Security Behind Jira's APIs

Dear Atlassian community,

I am currently attempting to automate JIRA ticket creation through APIs, as an added feature of my web application I am developing. My question is related to security.

Using the API’s, JIRA basic authentication requires the user to offer their JIRA password. Is this information secure as it is being sent from my application server to JIRA? Do I need to ensure that my website has SSL certification for this to be secure, even though my application is only exists on the intranet of our company (only accessible by anyone who is connected to the Wifi). If I instead use JIRA’s Oauth option, will this be any better?

Thank you,

You’re never too secure :slight_smile:

That said, basic auth is only slightly more secure than anonymous access (the password is pretty much being sent in plain text). If there’s SSL - that’s better but it’s still not awesome…

Oauth will be more secure since the passwords aren’t passed around (only the tokens). Depending on what you’re doing - you might want to look at Atlassian Connect since that will give your webapp a dedicated user to create things.

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I agree that there are risks associated with entry, storage, and handing of user credentials in a web application; but in terms of the actual usage of those credentials in calls to the JIRA Server, SSL does ensure both secrecy (encryption) and authentication. Are you referring to other un-awesomeness?

In regard to calls from your web application to JIRA, Kevin, it is the JIRA server’s SSL certificate that is involved. In regard to the process of collecting username/password combinations from the end user, if you want that to happen over SSL too, then you’ll need to install an SSL certificate on your web application’s server.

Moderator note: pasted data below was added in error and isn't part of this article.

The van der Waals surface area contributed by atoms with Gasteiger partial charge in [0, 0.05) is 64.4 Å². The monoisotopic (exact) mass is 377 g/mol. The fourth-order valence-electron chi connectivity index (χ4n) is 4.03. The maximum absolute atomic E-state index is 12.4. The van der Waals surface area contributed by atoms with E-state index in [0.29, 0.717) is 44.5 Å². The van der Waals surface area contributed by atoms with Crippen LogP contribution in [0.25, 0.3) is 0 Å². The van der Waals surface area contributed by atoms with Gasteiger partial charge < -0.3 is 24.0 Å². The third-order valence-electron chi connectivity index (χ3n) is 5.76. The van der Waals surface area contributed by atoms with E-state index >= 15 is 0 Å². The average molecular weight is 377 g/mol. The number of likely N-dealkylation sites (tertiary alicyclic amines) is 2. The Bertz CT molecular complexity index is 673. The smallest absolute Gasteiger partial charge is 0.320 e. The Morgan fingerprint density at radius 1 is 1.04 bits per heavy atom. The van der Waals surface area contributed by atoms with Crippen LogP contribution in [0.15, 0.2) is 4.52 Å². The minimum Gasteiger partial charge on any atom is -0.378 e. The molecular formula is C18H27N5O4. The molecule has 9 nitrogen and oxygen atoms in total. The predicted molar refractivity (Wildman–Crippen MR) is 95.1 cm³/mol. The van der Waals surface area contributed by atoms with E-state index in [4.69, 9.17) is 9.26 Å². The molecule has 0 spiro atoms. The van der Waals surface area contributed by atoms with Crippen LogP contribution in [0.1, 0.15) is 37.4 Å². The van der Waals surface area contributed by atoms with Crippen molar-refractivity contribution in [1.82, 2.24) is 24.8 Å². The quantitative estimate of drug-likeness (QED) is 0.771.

You don’t need to spend money in order to obtain an SSL certificate; you can get one for free from Let’s Encrypt.

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More referring to that it’s still plain text that is just encrypted during transit between the client and the ssl termination point. Depending on the server implementation (say an ssl proxy in front of tomcat) - you could get hold of it when it’s on the local server.

My point was that just because that you have SSL - it doesn’t mean you’re 100% secure (it’s a good start though :wink: ). I personally avoid basic auth because if the http headers can be accessed, the username/password is available. I’m going to put this down to me being paranoid from working in an operations team for a while. :wink:

+1 on Letsencrypt (note though that if you have old web clients(I want to say older than 5 years) they may have issues with the certificate)

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Thanks guys, your responses have been great. I think I have a better understanding through how the security works for the different outlets of connection, but I still have one more question. If I implement JIRA’s Oauth connection, will having SSL certification still be necessary for security? Also, for an intranet application like mine, that is only accessible by employees on our local network, are the same SSL certificates still usable?